ARC: Let’s go back to the Revenge of the Great Camera Shootout because everyone was blown away by that. Were you surprised by the results?
BL: Well, I’m told there were no results (laughs). I think it was really interesting to let DPs light for their camera. But basically what it shows is that there are a lot of choices out there that you can shoot a digital cinema movie with, if you’re a good DP and know the weaknesses of your camera. Like the GH2, they said “we knew we couldn’t compete with the dynamic range, so we put a lot more fill light in there.” So that part of the test is really more a DP test than a camera test, or a combination of the two. But there was that zero line of, “I want to include in the test every camera going through with the same lighting setup, same file…”

ARC: And they were more in line with the price point at that point.
BL: Exactly. And as I say the great leveler for that was the 2K, because a lot of the higher resolution cameras, at 2K, which is the de facto distribution now – 4K will be here soon, but it’s not really here worldwide yet – that gave an advantage to some of the low end cameras.

ARC: And you were saying up-resing has a disadvantage which would be more apparent, obviously.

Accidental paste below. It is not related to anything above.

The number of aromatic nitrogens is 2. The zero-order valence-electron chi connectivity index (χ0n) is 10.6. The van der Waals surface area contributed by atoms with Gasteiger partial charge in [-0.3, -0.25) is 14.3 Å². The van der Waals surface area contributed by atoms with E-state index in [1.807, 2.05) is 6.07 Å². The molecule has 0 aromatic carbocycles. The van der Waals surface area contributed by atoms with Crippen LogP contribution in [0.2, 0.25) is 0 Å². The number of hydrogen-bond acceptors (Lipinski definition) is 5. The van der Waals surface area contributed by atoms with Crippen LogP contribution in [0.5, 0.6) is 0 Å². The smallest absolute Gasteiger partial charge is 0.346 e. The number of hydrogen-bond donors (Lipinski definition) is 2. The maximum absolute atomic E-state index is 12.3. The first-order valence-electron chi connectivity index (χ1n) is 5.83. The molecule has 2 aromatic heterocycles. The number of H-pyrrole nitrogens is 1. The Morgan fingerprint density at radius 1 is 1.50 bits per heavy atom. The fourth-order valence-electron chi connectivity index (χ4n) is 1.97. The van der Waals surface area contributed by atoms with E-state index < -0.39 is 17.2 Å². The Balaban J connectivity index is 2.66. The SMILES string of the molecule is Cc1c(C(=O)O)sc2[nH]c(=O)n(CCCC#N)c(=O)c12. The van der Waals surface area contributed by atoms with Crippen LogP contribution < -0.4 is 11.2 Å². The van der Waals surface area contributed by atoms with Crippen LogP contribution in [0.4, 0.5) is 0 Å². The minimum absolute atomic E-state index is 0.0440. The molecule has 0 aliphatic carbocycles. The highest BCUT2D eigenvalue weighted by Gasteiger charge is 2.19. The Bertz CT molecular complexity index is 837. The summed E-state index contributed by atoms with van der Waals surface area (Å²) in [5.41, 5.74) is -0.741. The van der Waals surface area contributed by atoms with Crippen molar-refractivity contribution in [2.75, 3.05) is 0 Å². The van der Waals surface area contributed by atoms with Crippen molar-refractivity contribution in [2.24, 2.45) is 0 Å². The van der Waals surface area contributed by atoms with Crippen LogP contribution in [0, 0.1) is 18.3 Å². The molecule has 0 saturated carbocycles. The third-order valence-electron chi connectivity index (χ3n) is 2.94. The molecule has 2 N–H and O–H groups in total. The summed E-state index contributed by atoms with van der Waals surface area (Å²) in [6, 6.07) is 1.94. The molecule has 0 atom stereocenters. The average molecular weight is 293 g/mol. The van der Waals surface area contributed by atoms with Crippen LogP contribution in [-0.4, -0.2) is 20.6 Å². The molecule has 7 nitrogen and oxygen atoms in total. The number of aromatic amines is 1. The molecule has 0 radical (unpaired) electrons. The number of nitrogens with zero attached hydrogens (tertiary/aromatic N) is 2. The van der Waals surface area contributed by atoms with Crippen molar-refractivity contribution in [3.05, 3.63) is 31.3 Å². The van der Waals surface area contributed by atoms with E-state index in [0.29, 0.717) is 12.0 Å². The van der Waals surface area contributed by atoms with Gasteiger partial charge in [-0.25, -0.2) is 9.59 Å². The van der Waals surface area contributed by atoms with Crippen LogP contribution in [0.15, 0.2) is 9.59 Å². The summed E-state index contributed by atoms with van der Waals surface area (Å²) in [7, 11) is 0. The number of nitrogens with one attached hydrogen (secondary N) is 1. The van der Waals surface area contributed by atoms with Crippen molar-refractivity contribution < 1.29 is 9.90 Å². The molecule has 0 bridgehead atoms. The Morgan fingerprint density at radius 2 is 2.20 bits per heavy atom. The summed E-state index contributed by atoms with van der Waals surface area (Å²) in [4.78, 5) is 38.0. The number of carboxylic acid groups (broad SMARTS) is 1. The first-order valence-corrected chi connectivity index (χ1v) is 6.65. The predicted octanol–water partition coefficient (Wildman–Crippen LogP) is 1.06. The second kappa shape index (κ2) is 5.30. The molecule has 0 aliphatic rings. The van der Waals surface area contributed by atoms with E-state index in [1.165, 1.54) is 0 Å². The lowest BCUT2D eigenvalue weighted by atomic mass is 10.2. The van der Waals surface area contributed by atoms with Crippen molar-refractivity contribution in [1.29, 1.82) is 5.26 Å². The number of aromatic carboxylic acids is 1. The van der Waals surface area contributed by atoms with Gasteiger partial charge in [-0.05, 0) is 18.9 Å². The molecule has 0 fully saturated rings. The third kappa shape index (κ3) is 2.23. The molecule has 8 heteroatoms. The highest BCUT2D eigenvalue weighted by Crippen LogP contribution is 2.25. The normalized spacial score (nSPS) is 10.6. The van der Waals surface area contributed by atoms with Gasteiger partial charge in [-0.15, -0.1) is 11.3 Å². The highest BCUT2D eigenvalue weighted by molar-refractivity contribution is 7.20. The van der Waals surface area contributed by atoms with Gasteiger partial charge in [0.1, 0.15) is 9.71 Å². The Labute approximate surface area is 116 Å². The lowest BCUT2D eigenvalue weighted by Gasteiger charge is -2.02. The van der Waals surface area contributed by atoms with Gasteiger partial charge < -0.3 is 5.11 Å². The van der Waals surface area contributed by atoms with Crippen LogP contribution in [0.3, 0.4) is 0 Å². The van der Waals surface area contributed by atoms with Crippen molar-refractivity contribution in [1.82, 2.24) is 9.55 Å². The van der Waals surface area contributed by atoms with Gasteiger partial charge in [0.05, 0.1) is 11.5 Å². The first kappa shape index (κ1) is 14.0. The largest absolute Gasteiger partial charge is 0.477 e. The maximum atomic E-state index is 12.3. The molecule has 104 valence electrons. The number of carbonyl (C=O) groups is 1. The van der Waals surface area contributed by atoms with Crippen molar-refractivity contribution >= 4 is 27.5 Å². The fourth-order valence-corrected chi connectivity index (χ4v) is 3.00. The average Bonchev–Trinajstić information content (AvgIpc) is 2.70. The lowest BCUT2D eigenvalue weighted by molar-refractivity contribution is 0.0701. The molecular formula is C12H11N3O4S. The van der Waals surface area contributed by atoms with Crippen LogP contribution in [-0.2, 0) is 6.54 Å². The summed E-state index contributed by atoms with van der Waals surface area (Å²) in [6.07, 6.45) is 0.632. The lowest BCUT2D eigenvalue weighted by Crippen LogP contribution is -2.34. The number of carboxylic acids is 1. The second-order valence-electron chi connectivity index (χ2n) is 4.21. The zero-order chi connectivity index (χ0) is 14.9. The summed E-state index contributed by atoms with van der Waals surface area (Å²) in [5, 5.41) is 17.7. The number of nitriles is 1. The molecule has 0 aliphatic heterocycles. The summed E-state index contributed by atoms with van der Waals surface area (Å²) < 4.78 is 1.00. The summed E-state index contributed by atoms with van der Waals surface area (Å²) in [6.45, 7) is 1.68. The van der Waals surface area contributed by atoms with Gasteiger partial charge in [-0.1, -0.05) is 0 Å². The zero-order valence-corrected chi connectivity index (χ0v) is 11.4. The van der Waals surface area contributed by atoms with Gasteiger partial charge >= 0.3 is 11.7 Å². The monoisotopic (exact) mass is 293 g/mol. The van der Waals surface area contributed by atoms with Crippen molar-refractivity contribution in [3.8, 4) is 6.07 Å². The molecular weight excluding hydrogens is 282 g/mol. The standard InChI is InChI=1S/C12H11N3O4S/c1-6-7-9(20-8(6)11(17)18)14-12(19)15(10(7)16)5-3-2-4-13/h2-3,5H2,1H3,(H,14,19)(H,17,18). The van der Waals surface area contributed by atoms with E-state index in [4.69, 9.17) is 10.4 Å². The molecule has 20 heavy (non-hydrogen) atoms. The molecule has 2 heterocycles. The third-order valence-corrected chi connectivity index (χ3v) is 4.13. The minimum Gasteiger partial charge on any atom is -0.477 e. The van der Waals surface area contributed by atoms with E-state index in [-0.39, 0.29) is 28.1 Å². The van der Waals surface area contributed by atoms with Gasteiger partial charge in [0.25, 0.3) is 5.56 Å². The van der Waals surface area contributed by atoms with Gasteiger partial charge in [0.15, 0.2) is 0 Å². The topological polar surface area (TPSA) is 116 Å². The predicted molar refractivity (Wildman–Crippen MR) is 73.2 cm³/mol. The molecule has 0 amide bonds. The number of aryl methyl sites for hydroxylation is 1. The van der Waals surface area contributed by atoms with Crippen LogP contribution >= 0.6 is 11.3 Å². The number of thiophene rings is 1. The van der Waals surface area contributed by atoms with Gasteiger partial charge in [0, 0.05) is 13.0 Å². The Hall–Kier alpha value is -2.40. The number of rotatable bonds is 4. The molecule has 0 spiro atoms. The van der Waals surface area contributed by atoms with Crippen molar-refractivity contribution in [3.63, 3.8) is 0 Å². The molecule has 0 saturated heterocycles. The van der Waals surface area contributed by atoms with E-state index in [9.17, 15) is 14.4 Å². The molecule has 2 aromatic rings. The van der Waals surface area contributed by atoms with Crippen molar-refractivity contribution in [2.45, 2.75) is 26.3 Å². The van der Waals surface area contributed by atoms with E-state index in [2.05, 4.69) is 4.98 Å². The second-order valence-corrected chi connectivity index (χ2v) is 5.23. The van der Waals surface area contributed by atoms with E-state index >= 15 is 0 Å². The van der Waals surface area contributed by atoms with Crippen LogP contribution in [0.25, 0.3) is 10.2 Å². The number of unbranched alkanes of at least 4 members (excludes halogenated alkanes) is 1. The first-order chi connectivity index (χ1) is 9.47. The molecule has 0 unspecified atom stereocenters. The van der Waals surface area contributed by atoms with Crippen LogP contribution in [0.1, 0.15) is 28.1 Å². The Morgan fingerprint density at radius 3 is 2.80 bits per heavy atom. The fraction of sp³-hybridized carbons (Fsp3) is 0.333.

BL: Well that’s what was really surprising to me. The HD cameras up-resed to 2K did better than the 8K, 4K cameras down-resed. And I thought the oversampling was going to negate that, was really going to make a difference. But it didn’t. It was the great leveler for those cameras.

ARC: What trends do you see in the industry right now? Does the GH2 represent a turning point? Or the Black Magic? What do you think about that camera?
BL: I haven’t seen footage. I’ve had it in my hands, but I wasn’t allowed to shoot files. So I don’t really know about that. But I have friends that have them, and they’re quite pleased with it. But until I get hands on myself and get it into Resolve, I’m not really gonna know. I’m on this tirade now, where I think DPs have to take control of color correction. And if that means being their own colorist, I think they should be. If the want to maintain and be the “auteur” of the image, they’re going to have to take control of that process. To have a producer and a colorist go in and decide how it’s going to be, I don’t think that’s acceptable anymore.

ARC: You used to decide, before you shot, the look you wanted.
BL: Exactly, you had so little – you had color correction and density – that’s all you had when you were doing photochemical negative. Now that we’re shooting RAW, it’s very hard for the DP to control the image at that point. I mean, the good lighting’s never going to go away, but as far as controlling the look, if it’s not there and taking hold of that process…

ARC: So you see those roles merging in the future, potentially?
BL: Well they have for me. The last two features I’ve done I’ve color corrected myself. I can go straight to where I want.

ARC: And what’s your camera of choice these days?
BL: Well this would just be a moment in time, because ask me again next week… But I really like the Alexa. And I really don’t mind whether I’m shooting RAW or ProRES. I don’t see a lot of differences.

ARC: Thanks so much for your time!
BL: Thank you.